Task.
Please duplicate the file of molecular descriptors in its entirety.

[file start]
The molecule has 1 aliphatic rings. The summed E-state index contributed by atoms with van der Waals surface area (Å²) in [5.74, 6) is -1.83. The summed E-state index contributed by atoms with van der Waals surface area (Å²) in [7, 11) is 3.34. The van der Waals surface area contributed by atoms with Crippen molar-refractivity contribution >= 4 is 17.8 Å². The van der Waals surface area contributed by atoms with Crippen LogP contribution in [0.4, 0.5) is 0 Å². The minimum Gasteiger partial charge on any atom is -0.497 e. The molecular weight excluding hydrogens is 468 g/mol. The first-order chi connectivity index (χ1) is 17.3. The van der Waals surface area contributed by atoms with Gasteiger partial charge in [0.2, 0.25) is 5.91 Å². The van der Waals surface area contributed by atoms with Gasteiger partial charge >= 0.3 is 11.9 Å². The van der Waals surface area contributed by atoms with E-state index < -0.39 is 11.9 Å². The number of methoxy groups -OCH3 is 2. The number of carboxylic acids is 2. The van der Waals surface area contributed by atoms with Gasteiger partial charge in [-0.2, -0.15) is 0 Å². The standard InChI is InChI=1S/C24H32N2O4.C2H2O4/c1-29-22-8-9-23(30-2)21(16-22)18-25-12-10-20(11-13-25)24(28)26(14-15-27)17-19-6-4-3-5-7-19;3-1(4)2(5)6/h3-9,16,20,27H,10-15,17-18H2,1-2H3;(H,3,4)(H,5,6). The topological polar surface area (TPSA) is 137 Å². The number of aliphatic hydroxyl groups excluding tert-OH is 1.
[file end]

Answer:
The molecule has 1 aliphatic rings. The summed E-state index contributed by atoms with van der Waals surface area (Å²) in [5.74, 6) is -1.83. The summed E-state index contributed by atoms with van der Waals surface area (Å²) in [7, 11) is 3.34. The van der Waals surface area contributed by atoms with Crippen molar-refractivity contribution >= 4 is 17.8 Å². The van der Waals surface area contributed by atoms with Crippen LogP contribution in [0.4, 0.5) is 0 Å². The minimum Gasteiger partial charge on any atom is -0.497 e. The molecular weight excluding hydrogens is 468 g/mol. The first-order chi connectivity index (χ1) is 17.3. The van der Waals surface area contributed by atoms with Gasteiger partial charge in [0.2, 0.25) is 5.91 Å². The van der Waals surface area contributed by atoms with Gasteiger partial charge >= 0.3 is 11.9 Å². The van der Waals surface area contributed by atoms with E-state index < -0.39 is 11.9 Å². The number of methoxy groups -OCH3 is 2. The number of carboxylic acids is 2. The van der Waals surface area contributed by atoms with Gasteiger partial charge in [-0.2, -0.15) is 0 Å². The standard InChI is InChI=1S/C24H32N2O4.C2H2O4/c1-29-22-8-9-23(30-2)21(16-22)18-25-12-10-20(11-13-25)24(28)26(14-15-27)17-19-6-4-3-5-7-19;3-1(4)2(5)6/h3-9,16,20,27H,10-15,17-18H2,1-2H3;(H,3,4)(H,5,6). The topological polar surface area (TPSA) is 137 Å². The number of aliphatic hydroxyl groups excluding tert-OH is 1.